Interest in Da Nang was intensified when a dominant South Korean tour operator, Ticket Monster Inc., cited Da Nang as one of the world’s top 10 destinations favoured by South Korean families and couples. Da Nang city has many tourist attractions including the 67-metre-tall Lady Buddha statue and the recently built “Golden Bridge” that caused a media storm online and subsequently boosted tourism in the area. Da Nang is also revered for its miles and miles of stunning coastlines and well-kept beaches.
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South Korean tourists like to visit multiple locations during a short stay, so the accessibility between Da Nang and the surrounding attractions is inviting. The city is only a stone’s throw away from the UNESCO World Heritage ancient town of Hoi An.
Nha Trang is also seeing its fair share of Korean tourists that are mainly middle class 25 to 45 year olds, according to Remi Faubel, General Manager of Novotel Nha Trang. Faubel explained that like Da Nang, the increase in tourism in Nha Trang is likely related to the area’s sunny beaches.
"Korean tourists are discreet, well educated, good customers”, Faubel said. “In terms of spending, Koreans are not good. They don't spend money on local products; they don't come for shopping. Koreans mainly come to Vietnam to relax and enjoy the beach, entertainment and bars."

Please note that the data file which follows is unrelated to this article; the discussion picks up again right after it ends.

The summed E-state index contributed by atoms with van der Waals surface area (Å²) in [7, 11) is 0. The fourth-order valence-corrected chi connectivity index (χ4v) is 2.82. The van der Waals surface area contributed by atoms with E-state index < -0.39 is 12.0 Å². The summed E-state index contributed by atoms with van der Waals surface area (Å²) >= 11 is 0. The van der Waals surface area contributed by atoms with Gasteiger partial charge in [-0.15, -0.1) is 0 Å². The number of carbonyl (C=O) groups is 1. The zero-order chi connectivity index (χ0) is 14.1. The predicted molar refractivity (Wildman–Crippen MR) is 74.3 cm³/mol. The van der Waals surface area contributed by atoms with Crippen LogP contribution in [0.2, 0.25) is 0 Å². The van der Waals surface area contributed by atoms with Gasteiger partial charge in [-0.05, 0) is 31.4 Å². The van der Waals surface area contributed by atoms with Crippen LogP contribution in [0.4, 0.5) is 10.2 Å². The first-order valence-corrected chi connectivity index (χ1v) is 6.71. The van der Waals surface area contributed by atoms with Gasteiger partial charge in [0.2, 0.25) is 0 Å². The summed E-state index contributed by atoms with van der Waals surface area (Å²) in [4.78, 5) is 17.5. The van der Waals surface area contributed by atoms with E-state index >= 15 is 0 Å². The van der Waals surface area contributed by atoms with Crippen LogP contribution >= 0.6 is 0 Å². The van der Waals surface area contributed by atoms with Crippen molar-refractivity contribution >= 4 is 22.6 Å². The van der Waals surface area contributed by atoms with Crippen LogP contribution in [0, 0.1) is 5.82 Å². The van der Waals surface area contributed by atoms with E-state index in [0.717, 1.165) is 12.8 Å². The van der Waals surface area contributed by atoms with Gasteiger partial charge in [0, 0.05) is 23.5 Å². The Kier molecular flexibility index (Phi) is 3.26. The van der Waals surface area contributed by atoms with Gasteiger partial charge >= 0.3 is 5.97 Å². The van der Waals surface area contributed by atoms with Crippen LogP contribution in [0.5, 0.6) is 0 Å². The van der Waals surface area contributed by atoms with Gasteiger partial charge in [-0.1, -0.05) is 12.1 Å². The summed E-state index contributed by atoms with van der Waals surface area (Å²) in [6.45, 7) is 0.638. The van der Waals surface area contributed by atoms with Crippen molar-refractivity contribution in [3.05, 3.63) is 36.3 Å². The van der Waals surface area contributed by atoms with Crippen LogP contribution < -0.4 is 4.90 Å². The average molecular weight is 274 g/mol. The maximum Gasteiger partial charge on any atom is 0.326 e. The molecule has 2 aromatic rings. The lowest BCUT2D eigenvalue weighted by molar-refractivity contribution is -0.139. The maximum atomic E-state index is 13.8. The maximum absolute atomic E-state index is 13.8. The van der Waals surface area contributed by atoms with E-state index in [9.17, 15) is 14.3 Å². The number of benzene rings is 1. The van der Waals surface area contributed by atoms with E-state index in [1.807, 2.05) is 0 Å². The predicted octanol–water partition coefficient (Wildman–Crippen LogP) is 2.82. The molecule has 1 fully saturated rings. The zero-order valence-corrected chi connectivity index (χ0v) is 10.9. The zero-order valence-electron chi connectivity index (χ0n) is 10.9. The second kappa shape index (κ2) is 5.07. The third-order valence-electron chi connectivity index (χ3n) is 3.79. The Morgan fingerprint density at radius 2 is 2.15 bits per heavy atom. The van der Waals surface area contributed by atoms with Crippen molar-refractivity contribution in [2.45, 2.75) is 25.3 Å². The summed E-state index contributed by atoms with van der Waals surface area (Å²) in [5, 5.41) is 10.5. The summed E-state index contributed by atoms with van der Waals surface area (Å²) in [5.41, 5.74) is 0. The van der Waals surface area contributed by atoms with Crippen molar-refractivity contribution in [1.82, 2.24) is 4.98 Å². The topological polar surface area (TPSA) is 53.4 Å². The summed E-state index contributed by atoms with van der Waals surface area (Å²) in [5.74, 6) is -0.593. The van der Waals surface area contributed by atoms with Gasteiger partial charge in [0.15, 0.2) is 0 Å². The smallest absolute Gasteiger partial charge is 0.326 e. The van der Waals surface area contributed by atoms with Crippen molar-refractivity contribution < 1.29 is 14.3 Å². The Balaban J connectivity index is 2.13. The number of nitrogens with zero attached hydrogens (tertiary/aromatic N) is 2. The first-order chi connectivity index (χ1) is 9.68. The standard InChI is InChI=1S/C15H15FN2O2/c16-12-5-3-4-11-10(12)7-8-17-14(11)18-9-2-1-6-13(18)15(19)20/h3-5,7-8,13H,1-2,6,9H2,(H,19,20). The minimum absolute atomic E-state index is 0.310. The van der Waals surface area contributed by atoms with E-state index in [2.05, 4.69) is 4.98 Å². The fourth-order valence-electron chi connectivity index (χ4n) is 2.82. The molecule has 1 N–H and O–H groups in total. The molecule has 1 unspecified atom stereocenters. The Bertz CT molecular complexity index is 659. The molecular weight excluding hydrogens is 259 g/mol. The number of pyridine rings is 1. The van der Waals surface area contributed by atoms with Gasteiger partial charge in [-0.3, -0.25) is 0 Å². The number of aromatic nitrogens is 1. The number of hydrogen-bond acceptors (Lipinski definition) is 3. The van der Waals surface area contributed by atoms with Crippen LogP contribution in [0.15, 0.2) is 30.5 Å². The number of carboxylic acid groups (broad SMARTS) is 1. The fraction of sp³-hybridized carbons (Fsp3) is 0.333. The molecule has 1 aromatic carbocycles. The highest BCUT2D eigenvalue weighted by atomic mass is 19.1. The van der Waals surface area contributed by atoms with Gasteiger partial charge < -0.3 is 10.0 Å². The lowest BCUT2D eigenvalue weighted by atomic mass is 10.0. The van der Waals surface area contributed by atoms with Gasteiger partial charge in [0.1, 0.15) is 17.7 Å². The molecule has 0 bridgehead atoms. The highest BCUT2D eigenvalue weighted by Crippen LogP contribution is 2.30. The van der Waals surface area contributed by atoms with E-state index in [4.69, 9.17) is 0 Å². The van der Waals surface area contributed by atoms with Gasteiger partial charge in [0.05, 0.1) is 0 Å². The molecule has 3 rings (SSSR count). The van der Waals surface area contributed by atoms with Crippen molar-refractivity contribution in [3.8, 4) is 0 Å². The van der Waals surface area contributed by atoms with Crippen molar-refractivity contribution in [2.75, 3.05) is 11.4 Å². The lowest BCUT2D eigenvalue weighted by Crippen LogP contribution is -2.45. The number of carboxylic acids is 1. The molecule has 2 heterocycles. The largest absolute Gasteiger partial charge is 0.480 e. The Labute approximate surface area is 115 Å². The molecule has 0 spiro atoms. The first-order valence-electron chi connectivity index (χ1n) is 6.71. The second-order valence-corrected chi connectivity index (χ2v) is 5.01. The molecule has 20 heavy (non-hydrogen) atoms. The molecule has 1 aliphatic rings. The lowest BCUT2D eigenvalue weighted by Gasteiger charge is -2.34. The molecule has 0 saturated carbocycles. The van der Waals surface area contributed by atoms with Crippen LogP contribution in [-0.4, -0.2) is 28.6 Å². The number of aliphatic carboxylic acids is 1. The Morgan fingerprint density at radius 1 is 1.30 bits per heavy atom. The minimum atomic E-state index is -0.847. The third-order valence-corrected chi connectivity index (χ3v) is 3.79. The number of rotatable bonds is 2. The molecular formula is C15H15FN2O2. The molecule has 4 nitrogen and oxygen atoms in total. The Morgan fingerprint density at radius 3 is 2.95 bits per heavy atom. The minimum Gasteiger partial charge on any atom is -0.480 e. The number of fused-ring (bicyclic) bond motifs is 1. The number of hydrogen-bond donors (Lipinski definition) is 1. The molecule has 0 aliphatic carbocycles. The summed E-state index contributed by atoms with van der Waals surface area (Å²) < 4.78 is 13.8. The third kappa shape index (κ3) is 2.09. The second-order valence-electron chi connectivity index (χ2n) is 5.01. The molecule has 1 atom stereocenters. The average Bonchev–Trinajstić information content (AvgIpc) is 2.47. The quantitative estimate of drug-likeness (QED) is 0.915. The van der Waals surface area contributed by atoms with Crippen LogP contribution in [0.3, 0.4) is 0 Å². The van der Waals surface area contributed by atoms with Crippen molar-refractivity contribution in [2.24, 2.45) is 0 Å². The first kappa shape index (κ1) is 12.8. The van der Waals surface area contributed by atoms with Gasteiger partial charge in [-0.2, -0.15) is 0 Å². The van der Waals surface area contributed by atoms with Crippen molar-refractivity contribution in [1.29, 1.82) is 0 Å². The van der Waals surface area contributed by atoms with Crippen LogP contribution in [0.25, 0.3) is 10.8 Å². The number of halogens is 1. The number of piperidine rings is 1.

What Level of Service do Korean Tourists Expect?
Speaking to #IAMHCMC, the Marketing and PR Manager at the Lotte Legend hotel, Ms Nguyen Thi Thu Thao, said she had noticed a substantial increase in Korean guests visiting the hotel even during the past month-and-a-half.
She explained that the 5-star Lotte Legend hotel has a mixed international clientele but is also a favourite with Koreans, partially due to its worldwide reputation. She said, “Koreans choose the Lotte legend hotel as it’s a respected brand around the world.”
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The average demographic of Korean tourists who stay at the Saigon riverfront-located hotel is high-class travellers aged between 30 and 50, who expect top-quality service. Nguyen said, “Korean customers do not hesitate to spend their money on luxury as long as there is good-quality service; if there is good service and a good atmosphere they are willing to spend their money.”
How Could the Hospitality Industry Improve to Cater to Korean Tourists?
Implementing new strategies to cash-in on the flourishing Korean market in Vietnam is becoming a top priority for tour guides and hotels. However, some services in Vietnam still need drastic improvements to persuade Korean holidaymakers to spend more and stay for longer.
The director of the Korean Cultural Centre in Vietnam, Mr Keum Gi Hyung, recently met with the VNAT in Hanoi to try and solve any remaining barriers between the nations that could be hindering further tourism success. Hyung said at the meeting that providing top-quality tours, professional tourist-guide training, and increased control of agents would ensure the growth rate would continue. Korea offered support in training management teams and tour guides.
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He also strongly suggested a heightened focus on improving traffic safety. Vietnam is infamous for its chaotic and sometimes dangerous roads, especially in big congested cities such as Saigon and Hanoi. Korean tourists who aren’t used to the disorder can find it unappealing for a holiday destination.
But Hyung’s advice wasn’t solely contrary. He praised Vietnam for its impressive scenery, delicious food, and friendly and hospitable people.